Marilynne Roach discovered a few key lines of eyewitness testimony in a Salem witch trials court record…. The record in question is the examination of Rebecca Eames and Mary Lacey, dated August 19, 1692, the same day that five executions were carried out at the Gallows Hill site. The record quotes the defendant Rebecca Eames, who had been on her way to the court in the custody of her guards and traveled along the Boston Road, which ran just below the execution site.
A few hours later, she appeared the Salem court for her preliminary examination. The magistrate asked Eames whether she had witnessed the execution that took place earlier that morning as she was passing by. She explained that she was at “the house below the hill” and that she saw some “folks” at the execution. Roach determined that the “house below the hill” was most likely the McCarter House, or one of its neighbors on Boston Street. The McCarter house was still standing in 1890 at 19 Boston Street.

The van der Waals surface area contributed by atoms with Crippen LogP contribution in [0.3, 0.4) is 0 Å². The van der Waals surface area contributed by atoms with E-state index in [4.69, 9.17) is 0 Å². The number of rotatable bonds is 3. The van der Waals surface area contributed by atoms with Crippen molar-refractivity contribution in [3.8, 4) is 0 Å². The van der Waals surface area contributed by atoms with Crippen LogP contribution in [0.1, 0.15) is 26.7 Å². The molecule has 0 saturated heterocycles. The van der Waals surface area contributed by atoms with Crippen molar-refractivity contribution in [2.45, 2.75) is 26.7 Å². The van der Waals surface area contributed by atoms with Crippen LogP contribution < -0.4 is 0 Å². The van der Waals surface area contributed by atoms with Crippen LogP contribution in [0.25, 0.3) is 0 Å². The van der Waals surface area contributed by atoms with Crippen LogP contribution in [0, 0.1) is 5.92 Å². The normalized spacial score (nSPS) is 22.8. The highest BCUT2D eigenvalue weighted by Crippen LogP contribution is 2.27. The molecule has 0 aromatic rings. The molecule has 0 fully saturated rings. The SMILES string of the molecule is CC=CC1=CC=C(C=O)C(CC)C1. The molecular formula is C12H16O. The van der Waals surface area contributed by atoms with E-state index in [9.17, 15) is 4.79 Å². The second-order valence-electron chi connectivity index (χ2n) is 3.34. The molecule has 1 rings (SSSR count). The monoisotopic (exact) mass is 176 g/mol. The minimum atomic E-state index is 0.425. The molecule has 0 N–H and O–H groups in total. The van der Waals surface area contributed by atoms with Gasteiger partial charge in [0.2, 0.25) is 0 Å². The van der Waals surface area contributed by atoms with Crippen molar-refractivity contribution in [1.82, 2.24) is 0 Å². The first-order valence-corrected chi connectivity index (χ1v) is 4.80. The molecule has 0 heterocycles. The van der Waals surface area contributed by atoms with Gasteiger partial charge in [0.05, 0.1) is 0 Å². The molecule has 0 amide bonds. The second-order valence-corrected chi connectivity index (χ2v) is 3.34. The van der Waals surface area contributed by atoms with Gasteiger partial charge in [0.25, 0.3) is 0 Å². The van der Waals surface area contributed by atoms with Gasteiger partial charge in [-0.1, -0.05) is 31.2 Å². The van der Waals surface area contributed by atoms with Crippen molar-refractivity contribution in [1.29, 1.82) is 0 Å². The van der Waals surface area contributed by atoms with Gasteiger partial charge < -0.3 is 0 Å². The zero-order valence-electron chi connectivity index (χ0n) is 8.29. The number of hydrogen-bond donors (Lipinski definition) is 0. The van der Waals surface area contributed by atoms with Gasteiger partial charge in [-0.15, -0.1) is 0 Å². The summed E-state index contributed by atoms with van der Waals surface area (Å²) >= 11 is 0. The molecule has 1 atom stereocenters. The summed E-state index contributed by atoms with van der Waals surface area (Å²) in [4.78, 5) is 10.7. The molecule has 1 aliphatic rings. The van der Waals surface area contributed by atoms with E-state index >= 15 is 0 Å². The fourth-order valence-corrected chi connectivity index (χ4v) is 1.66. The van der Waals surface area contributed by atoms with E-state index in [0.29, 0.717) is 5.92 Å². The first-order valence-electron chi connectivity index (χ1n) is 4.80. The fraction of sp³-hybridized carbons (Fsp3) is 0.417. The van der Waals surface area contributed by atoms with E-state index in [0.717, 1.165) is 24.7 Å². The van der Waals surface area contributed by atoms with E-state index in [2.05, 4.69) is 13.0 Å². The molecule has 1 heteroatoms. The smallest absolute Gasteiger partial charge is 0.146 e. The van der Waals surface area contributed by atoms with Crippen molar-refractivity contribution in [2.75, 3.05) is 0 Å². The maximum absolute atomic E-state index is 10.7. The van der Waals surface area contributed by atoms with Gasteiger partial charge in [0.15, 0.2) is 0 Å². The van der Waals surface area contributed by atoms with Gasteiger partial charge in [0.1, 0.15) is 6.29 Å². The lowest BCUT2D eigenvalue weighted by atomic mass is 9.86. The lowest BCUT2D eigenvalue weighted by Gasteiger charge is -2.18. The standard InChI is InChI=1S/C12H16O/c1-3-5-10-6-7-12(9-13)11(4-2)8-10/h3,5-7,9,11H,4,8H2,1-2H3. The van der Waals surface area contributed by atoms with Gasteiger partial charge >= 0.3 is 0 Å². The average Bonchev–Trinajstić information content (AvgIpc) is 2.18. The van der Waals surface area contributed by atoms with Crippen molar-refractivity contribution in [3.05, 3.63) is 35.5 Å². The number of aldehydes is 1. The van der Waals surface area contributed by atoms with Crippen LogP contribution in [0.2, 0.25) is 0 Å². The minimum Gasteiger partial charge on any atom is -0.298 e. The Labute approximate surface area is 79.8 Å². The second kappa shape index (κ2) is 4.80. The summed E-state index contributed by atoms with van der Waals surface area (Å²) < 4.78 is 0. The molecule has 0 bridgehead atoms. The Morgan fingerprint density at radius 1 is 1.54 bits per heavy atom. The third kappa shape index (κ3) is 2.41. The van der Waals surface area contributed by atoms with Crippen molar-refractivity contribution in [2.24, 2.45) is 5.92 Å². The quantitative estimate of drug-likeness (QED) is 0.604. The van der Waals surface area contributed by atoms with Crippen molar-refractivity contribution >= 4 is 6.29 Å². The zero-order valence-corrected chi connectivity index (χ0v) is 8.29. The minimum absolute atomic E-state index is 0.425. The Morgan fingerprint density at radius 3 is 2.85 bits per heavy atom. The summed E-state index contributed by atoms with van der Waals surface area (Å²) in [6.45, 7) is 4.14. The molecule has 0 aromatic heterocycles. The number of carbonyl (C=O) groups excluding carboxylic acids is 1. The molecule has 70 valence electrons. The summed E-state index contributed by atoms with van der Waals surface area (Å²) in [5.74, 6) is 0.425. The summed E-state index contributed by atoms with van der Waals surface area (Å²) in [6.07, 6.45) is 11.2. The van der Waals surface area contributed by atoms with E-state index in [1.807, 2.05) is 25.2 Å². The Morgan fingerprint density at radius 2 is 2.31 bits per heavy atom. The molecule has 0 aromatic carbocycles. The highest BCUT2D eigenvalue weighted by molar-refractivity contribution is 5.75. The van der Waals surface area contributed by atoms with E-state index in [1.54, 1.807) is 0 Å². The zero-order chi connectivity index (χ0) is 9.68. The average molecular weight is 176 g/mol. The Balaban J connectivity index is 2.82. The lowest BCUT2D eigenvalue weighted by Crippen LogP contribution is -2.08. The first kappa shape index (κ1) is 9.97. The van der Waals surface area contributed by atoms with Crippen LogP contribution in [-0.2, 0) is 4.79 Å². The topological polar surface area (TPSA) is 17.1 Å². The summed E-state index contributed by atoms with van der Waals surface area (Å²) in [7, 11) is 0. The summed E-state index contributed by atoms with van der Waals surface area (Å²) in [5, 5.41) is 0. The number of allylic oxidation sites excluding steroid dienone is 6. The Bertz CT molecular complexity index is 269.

Professor Benjamin Ray conducted research that pinpointed the McCarter house’s location and worked with geographic information system specialist Chris Gist of the University of Virginia’s Scholars Lab to determine whether, in fact, it was possible for a person standing at the site of the house on the Boston Street to see the top of Proctor’s Ledge, given the rising topography of the northeastern slope of the hill. Gist produced a view-shed analysis, which determined that the top of Proctor’s Ledge was clearly visible from the Boston Street house, as well as from neighboring homes.
Geo-archaeological remote sensing on the site found that the ledge is almost entirely rock, with no more than three feet of soil in a few cracks. That means that the victims were not buried there, although they were buried somewhere nearby since as witches they were excommunicated and denied Christian burial in churchyards. There is also no evidence that there was an actual gallows erected on the site. The condemned were likely hanged from ropes slung over large tree limbs.
The city plans to go ahead with the memorial plan now, although it will have to be a modest marker since the spot is in the middle of a residential area with no clear public access or place for parking.